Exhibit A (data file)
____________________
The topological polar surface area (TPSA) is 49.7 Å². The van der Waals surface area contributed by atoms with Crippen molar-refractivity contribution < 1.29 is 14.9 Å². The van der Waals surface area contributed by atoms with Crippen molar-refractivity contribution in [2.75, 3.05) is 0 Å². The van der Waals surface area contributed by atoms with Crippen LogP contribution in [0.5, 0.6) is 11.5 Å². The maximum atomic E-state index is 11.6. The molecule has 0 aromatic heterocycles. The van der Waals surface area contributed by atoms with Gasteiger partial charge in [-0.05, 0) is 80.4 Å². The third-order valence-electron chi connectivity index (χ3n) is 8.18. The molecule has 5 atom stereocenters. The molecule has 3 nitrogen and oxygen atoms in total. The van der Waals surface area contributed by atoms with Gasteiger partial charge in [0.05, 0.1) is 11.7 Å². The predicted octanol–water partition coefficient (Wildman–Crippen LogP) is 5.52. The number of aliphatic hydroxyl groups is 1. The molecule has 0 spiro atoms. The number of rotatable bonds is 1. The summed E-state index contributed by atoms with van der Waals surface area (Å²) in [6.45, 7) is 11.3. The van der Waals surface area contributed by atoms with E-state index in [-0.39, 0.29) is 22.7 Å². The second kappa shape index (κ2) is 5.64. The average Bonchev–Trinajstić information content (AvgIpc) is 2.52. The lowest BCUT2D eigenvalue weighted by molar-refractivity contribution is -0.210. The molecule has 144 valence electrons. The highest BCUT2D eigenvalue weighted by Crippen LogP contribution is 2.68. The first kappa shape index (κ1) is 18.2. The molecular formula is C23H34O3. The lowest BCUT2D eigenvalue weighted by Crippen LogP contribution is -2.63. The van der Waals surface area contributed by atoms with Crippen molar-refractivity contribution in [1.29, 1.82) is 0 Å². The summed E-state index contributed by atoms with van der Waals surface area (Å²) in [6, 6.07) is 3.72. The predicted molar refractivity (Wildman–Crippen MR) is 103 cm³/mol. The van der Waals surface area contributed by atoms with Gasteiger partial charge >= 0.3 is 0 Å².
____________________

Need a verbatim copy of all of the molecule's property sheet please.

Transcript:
The topological polar surface area (TPSA) is 49.7 Å². The van der Waals surface area contributed by atoms with Crippen molar-refractivity contribution < 1.29 is 14.9 Å². The van der Waals surface area contributed by atoms with Crippen molar-refractivity contribution in [2.75, 3.05) is 0 Å². The van der Waals surface area contributed by atoms with Crippen LogP contribution in [0.5, 0.6) is 11.5 Å². The maximum atomic E-state index is 11.6. The molecule has 0 aromatic heterocycles. The van der Waals surface area contributed by atoms with Gasteiger partial charge in [-0.05, 0) is 80.4 Å². The third-order valence-electron chi connectivity index (χ3n) is 8.18. The molecule has 5 atom stereocenters. The molecule has 3 nitrogen and oxygen atoms in total. The van der Waals surface area contributed by atoms with Gasteiger partial charge in [0.05, 0.1) is 11.7 Å². The predicted octanol–water partition coefficient (Wildman–Crippen LogP) is 5.52. The number of aliphatic hydroxyl groups is 1. The molecule has 0 spiro atoms. The number of rotatable bonds is 1. The summed E-state index contributed by atoms with van der Waals surface area (Å²) in [6.45, 7) is 11.3. The van der Waals surface area contributed by atoms with E-state index in [-0.39, 0.29) is 22.7 Å². The second kappa shape index (κ2) is 5.64. The average Bonchev–Trinajstić information content (AvgIpc) is 2.52. The lowest BCUT2D eigenvalue weighted by molar-refractivity contribution is -0.210. The molecule has 144 valence electrons. The highest BCUT2D eigenvalue weighted by Crippen LogP contribution is 2.68. The first kappa shape index (κ1) is 18.2. The molecular formula is C23H34O3. The lowest BCUT2D eigenvalue weighted by Crippen LogP contribution is -2.63. The van der Waals surface area contributed by atoms with Crippen molar-refractivity contribution in [1.29, 1.82) is 0 Å². The summed E-state index contributed by atoms with van der Waals surface area (Å²) in [6, 6.07) is 3.72. The predicted molar refractivity (Wildman–Crippen MR) is 103 cm³/mol. The van der Waals surface area contributed by atoms with Gasteiger partial charge >= 0.3 is 0 Å².